My belief that leadership doesn’t end with a good theory or set of skills. It has to become a ‘way of being’ that you incorporate into every decision, interaction and belief. Theories, models of engagement, and skills can only take you so far. To have true impact you must commit and continuously strive to imbed them into how you live your life as a leader.

Take for example the concept of engagement. Engagement can be seen as a simple interaction with someone, or can be adopted as a belief that the person you are engaging with has just as much to bring to the table as you do, that the need for relationship with them is important and that what you can accomplish together is better than if it were done separately. It’s that simple to move from a theory to a way of being and from checking off a to-do item to successfully meeting the needs of those you work with.

I have the privilege of working with an amazing leader who happens to follow aspects of transformational leadership. In traditional terms she would be considered my boss and I technically work for her, however, that is not the type of relationship or culture she has created at our place of work. She leads from the front by setting an example, providing room for growth, and offering inspiration. Yet she also knows when to lead from the back by offering support, protecting us, and allowing us to take the reins and develop our skills as leaders. This type of leadership has been instrumental in developing my confidence, skills, and willingness to take on new projects and responsibilities. Management has the ability to meet deadlines and targets, leadership has the ability to move mountains. I think Peter Drucker said it best, “management is doing things right; leadership is doing the right things.”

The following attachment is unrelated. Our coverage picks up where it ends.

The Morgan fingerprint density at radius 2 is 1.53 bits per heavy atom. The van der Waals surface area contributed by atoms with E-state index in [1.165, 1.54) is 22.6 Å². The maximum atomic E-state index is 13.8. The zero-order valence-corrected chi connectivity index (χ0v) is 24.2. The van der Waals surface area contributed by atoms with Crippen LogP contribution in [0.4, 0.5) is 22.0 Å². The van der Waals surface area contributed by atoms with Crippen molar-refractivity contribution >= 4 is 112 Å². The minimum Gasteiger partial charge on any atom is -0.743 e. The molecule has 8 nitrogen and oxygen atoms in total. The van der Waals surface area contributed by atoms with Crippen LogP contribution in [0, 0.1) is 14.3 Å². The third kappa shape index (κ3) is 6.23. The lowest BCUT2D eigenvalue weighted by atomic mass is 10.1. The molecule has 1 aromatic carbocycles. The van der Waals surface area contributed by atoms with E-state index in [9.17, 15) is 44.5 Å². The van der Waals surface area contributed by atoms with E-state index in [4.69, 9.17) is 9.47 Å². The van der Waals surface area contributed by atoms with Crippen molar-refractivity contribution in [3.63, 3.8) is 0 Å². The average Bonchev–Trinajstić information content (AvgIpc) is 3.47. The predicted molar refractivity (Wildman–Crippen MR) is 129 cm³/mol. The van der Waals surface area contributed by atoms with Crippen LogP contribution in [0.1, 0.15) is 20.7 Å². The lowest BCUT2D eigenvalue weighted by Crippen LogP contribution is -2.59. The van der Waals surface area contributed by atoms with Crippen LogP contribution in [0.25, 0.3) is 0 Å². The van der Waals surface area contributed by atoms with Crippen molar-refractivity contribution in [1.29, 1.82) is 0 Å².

One of the greatest limitations to cultivating leadership in the workplace occurs when skills, knowledge and opportunity are not passed on and developed in others. How often do we see great leaders leave an organization in ruin because they didn’t pass on their skill sets, develop the staff team, or share their leadership secrets? Your greatest accomplishment as a leader isn’t that you can lead, it is whether or not you can build up other leaders and inspire them to do great things themselves. Don’t believe me? Let’s consider parenthood. The goal of being a parent isn’t to be able to say you are/were a good parent, it is to know that you have passed on your skills and knowledge to your child and provided them with opportunities and inspiration to do great things themselves. This is leadership in action…it’s what we need to aspire to when working with others.